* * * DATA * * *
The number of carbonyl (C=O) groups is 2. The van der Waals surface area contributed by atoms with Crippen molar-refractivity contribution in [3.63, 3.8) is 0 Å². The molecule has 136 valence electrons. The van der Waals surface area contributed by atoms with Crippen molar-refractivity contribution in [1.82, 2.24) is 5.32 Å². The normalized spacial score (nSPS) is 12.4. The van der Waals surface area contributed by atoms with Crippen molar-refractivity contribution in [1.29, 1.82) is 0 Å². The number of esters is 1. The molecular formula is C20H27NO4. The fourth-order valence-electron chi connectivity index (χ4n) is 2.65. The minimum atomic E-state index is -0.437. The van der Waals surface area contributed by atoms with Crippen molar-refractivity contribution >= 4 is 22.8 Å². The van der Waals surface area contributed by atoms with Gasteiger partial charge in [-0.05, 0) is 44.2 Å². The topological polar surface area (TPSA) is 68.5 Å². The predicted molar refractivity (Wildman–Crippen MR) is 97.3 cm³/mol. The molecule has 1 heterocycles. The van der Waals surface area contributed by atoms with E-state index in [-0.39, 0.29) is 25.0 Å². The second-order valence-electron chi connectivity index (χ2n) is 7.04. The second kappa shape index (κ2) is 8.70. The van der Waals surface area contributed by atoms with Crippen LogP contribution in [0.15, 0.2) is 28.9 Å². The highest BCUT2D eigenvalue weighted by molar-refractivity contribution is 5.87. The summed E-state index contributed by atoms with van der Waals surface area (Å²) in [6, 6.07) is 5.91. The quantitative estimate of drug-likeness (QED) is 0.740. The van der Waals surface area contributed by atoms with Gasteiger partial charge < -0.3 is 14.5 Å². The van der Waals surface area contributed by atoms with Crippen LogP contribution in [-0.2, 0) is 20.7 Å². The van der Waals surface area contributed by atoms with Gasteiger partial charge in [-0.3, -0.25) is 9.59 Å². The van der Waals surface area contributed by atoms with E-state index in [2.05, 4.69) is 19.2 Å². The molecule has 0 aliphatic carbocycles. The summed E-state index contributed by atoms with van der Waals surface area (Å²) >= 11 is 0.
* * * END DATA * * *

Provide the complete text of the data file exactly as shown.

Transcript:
The number of carbonyl (C=O) groups is 2. The van der Waals surface area contributed by atoms with Crippen molar-refractivity contribution in [3.63, 3.8) is 0 Å². The molecule has 136 valence electrons. The van der Waals surface area contributed by atoms with Crippen molar-refractivity contribution in [1.82, 2.24) is 5.32 Å². The normalized spacial score (nSPS) is 12.4. The van der Waals surface area contributed by atoms with Crippen molar-refractivity contribution in [1.29, 1.82) is 0 Å². The number of esters is 1. The molecular formula is C20H27NO4. The fourth-order valence-electron chi connectivity index (χ4n) is 2.65. The minimum atomic E-state index is -0.437. The van der Waals surface area contributed by atoms with Crippen molar-refractivity contribution >= 4 is 22.8 Å². The van der Waals surface area contributed by atoms with Gasteiger partial charge in [-0.05, 0) is 44.2 Å². The topological polar surface area (TPSA) is 68.5 Å². The predicted molar refractivity (Wildman–Crippen MR) is 97.3 cm³/mol. The molecule has 1 heterocycles. The van der Waals surface area contributed by atoms with E-state index in [-0.39, 0.29) is 25.0 Å². The second-order valence-electron chi connectivity index (χ2n) is 7.04. The second kappa shape index (κ2) is 8.70. The van der Waals surface area contributed by atoms with Crippen LogP contribution in [0.15, 0.2) is 28.9 Å². The highest BCUT2D eigenvalue weighted by molar-refractivity contribution is 5.87. The summed E-state index contributed by atoms with van der Waals surface area (Å²) in [6, 6.07) is 5.91. The quantitative estimate of drug-likeness (QED) is 0.740. The van der Waals surface area contributed by atoms with Gasteiger partial charge < -0.3 is 14.5 Å². The van der Waals surface area contributed by atoms with Crippen LogP contribution in [-0.2, 0) is 20.7 Å². The van der Waals surface area contributed by atoms with Gasteiger partial charge in [-0.3, -0.25) is 9.59 Å². The van der Waals surface area contributed by atoms with E-state index in [2.05, 4.69) is 19.2 Å². The molecule has 0 aliphatic carbocycles. The summed E-state index contributed by atoms with van der Waals surface area (Å²) >= 11 is 0.